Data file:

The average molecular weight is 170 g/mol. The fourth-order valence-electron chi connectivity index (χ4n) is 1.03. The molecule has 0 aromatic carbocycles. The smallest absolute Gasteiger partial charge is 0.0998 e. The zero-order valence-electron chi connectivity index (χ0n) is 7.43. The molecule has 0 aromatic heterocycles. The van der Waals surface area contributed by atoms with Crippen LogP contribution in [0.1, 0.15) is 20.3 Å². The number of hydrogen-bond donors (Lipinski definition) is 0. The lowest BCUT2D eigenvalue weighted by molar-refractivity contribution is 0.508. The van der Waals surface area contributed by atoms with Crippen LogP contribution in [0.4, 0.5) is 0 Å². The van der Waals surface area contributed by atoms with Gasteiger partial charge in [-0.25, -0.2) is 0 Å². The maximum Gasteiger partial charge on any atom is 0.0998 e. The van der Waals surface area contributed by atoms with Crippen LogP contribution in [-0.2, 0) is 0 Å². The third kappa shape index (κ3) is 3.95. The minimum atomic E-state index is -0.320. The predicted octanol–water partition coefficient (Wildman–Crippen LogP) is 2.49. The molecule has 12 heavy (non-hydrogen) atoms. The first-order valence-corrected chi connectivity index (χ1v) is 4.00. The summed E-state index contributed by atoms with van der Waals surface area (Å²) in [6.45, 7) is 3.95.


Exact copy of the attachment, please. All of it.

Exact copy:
The average molecular weight is 170 g/mol. The fourth-order valence-electron chi connectivity index (χ4n) is 1.03. The molecule has 0 aromatic carbocycles. The smallest absolute Gasteiger partial charge is 0.0998 e. The zero-order valence-electron chi connectivity index (χ0n) is 7.43. The molecule has 0 aromatic heterocycles. The van der Waals surface area contributed by atoms with Crippen LogP contribution in [0.1, 0.15) is 20.3 Å². The number of hydrogen-bond donors (Lipinski definition) is 0. The lowest BCUT2D eigenvalue weighted by molar-refractivity contribution is 0.508. The van der Waals surface area contributed by atoms with Crippen LogP contribution in [0.4, 0.5) is 0 Å². The van der Waals surface area contributed by atoms with Gasteiger partial charge in [-0.25, -0.2) is 0 Å². The maximum Gasteiger partial charge on any atom is 0.0998 e. The van der Waals surface area contributed by atoms with Crippen LogP contribution in [-0.2, 0) is 0 Å². The third kappa shape index (κ3) is 3.95. The minimum atomic E-state index is -0.320. The predicted octanol–water partition coefficient (Wildman–Crippen LogP) is 2.49. The molecule has 12 heavy (non-hydrogen) atoms. The first-order valence-corrected chi connectivity index (χ1v) is 4.00. The summed E-state index contributed by atoms with van der Waals surface area (Å²) in [6.45, 7) is 3.95.